An electrocardiogram (e-lek-tro-KAR-de-o-gram), also called an EKG or ECG, is a simple, painless test that records the heart’s electrical activity and checks for problems with the electrical activity, as well.
- With each heartbeat, an electrical signal spreads from the top of the heart to the bottom. As it travels, the signal causes the heart to contract and pump blood. The process repeats with each new heartbeat.
- The heart’s electrical signals set the rhythm of the heartbeat.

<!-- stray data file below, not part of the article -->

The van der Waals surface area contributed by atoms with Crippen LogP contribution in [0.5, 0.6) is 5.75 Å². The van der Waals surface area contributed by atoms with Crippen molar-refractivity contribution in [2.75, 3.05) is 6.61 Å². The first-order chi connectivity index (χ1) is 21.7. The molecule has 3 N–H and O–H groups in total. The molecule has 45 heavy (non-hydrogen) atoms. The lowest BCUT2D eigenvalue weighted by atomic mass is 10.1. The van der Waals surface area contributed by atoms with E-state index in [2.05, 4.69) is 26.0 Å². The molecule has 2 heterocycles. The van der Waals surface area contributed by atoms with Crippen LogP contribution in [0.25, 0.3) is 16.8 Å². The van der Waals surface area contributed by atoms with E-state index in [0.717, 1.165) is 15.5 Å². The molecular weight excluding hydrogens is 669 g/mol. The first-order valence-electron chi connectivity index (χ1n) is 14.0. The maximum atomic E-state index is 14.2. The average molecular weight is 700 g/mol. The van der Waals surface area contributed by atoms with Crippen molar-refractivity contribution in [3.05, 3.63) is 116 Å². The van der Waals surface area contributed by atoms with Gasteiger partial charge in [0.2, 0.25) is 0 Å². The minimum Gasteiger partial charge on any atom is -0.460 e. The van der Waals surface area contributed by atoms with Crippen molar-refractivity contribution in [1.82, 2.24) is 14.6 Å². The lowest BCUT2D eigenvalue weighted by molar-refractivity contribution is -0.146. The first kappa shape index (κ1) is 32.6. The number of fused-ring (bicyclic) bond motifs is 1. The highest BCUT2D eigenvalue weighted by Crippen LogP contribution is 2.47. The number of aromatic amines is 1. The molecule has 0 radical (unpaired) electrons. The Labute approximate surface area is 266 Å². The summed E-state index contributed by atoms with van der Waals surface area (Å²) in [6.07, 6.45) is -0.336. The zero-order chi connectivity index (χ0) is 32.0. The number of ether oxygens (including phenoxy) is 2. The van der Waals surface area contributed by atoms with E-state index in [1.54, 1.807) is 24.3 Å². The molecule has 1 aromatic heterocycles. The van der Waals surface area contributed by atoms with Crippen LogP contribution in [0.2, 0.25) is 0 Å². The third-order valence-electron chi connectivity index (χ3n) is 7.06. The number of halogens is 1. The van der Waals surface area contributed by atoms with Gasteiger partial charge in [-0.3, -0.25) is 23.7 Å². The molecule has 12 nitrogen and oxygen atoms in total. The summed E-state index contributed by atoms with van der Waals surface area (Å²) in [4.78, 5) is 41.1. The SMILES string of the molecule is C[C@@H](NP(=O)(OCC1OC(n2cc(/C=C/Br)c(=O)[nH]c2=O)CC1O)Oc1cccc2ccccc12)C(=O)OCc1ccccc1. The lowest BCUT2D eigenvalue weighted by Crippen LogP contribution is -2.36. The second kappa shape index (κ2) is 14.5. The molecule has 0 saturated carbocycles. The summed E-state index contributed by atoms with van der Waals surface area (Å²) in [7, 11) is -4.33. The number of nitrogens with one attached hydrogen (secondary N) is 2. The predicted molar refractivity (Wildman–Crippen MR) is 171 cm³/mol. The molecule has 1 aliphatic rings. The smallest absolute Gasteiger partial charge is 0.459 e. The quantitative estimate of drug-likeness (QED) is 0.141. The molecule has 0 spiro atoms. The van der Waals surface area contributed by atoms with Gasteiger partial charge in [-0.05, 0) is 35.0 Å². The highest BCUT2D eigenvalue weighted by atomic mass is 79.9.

- An EKG translates the heart’s electrical activity into line tracings on paper. The spikes and dips in the line tracings are called waves.
An EKG shows:
- How fast your heart is beating
- Whether the rhythm of your heartbeat is steady or irregular
- The strength and timing of electrical signals as they pass through each part of your heart